A categorical model holds that when thinking about a given issue, you should pay attention to a particular set of categories. Porter’s five forces model (in contrast to his low cost versus differentiation model) is a categorical model. It holds that if you want to understand your industry, you should pay attention to five particular forces. It also specifies a useful way of thinking about those categories. But it stops short of telling you what to do based on your assessment of those categories.
As you can imagine, when I was younger, I liked more deterministic things, like learning curve strategy and low cost vs. differentiation. I didn’t like what I saw as the vagueness of the Balanced Scorecard. How could you tell whether your balance was good, bad, or indifferent? How were you supposed to make the tradeoffs between the disparate measures? I just didn’t love it!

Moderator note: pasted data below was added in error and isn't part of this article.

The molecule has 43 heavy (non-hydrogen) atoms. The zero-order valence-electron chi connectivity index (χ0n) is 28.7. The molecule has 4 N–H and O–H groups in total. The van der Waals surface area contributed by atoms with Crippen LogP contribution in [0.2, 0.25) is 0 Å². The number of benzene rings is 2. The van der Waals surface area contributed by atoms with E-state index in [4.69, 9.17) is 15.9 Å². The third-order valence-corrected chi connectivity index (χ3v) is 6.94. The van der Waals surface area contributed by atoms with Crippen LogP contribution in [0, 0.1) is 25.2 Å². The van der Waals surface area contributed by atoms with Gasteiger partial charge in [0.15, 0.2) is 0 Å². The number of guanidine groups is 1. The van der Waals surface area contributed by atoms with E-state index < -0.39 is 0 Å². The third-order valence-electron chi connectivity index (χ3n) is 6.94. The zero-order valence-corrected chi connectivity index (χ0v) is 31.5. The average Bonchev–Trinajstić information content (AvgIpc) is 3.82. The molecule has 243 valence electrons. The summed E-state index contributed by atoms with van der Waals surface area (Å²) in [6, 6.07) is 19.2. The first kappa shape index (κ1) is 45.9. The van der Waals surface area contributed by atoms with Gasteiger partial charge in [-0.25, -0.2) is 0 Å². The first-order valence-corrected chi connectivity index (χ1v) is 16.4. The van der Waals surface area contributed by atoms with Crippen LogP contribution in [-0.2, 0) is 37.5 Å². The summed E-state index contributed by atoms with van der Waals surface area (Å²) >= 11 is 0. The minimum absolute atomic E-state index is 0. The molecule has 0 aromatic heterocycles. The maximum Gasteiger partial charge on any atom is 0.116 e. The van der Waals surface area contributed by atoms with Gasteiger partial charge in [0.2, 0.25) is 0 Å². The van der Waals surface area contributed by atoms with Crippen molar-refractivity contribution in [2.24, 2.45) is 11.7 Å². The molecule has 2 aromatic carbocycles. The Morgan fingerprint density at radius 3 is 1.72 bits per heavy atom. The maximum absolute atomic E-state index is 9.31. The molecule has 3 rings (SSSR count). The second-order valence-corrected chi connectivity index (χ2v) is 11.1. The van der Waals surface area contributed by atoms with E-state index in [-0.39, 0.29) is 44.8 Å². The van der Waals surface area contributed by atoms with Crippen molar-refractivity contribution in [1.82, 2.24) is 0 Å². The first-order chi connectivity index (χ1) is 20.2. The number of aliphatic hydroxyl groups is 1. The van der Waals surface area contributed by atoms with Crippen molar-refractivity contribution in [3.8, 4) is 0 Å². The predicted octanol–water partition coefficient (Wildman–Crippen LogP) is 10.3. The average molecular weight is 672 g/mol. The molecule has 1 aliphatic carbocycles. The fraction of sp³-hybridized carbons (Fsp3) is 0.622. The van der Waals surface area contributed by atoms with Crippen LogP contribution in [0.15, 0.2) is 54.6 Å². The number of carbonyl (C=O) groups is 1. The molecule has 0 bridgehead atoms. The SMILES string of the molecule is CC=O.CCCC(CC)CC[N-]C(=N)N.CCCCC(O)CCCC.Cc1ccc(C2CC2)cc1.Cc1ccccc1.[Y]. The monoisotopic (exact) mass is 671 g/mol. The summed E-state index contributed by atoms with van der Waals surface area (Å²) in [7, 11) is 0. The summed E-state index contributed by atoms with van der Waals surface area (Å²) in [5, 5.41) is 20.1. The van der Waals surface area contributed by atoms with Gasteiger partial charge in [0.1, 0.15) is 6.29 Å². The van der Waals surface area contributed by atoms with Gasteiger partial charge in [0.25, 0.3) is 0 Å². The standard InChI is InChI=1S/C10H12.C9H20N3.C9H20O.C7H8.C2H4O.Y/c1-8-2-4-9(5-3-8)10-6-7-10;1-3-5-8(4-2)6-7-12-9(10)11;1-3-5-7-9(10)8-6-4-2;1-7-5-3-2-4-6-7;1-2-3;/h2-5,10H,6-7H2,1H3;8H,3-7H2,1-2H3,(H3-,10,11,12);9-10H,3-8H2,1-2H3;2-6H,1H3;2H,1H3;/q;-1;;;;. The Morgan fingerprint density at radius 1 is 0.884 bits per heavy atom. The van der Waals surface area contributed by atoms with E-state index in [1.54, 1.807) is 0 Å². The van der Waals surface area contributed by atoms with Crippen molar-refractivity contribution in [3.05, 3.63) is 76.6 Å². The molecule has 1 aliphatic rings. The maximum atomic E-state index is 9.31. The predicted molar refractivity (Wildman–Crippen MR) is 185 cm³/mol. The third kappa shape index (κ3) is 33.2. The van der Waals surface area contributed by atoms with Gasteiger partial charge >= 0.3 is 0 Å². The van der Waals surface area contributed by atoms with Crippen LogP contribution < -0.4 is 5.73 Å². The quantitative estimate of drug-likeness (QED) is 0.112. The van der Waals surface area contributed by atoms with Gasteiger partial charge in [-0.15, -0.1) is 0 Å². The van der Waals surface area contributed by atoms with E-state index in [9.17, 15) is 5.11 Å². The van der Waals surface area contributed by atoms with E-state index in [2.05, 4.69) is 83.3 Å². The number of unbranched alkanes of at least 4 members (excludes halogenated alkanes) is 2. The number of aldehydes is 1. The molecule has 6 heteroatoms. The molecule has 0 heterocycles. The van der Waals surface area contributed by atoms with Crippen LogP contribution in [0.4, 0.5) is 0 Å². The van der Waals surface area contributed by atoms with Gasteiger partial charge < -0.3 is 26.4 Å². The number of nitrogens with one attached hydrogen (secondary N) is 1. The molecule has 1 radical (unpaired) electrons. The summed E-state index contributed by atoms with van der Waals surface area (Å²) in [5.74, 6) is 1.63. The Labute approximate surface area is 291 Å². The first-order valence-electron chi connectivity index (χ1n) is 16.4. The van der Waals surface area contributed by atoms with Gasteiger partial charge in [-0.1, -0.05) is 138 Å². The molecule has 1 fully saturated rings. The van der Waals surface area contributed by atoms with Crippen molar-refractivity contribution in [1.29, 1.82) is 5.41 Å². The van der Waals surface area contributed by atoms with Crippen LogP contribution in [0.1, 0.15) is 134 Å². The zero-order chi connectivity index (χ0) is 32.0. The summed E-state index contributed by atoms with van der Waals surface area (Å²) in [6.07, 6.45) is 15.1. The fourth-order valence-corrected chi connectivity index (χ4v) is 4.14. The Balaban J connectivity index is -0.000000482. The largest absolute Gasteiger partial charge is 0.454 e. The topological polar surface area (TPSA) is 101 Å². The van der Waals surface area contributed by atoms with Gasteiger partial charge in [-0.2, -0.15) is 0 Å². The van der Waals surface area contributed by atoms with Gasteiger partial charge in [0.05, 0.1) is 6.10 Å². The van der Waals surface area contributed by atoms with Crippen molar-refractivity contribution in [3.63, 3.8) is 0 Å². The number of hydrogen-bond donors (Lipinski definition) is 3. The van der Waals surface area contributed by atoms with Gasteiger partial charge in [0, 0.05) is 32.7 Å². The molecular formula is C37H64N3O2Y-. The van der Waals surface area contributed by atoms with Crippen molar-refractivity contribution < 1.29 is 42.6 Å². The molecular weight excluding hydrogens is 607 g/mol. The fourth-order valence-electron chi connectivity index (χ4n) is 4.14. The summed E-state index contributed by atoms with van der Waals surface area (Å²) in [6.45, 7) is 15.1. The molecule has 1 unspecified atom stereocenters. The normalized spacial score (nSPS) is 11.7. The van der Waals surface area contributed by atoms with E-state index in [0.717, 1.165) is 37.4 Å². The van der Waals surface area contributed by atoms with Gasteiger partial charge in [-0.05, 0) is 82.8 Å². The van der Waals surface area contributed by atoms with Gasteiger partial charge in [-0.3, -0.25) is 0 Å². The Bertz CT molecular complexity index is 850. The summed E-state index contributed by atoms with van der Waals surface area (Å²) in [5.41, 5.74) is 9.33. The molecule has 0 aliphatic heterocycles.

As Time Went On…
As time went on, I became more supportive of categorical models in general. A consequential impact on my thinking was The Checklist Manifesto, the 2009 best-seller by Atul Gawande. I was on the Board of Trustees of the Hospital for Sick Children in Toronto from 2000 to 2010, and Chair of the Quality Committee for most of that time, so operating room effectiveness was a big deal for me. The book was a revelation to me and to a huge swath of the medical world. Its core premise was that to ensure a successful surgery, you need to carefully follow a specific checklist of steps.
In one respect, the premise seems shallow and simplistic. For a group of highly sophisticated surgeons and nurses, how could a checklist make a difference? But the data in the book is compelling. Without the reminder of a checklist, terrible patient-damaging mistakes get made. Consequentially, a reminder of the categories to which you need to pay attention has a powerful impact on results. That warmed me up to categorical models.
Another piece of the puzzle occurred two years earlier, in 2007, when I wrote a book, The Opposable Mind, which argued that dealing productively with what might appear, at first blush, to be irreconcilable tradeoffs is an important managerial capability. That sort of Integrative Thinking is hard to do, but exceedingly valuable.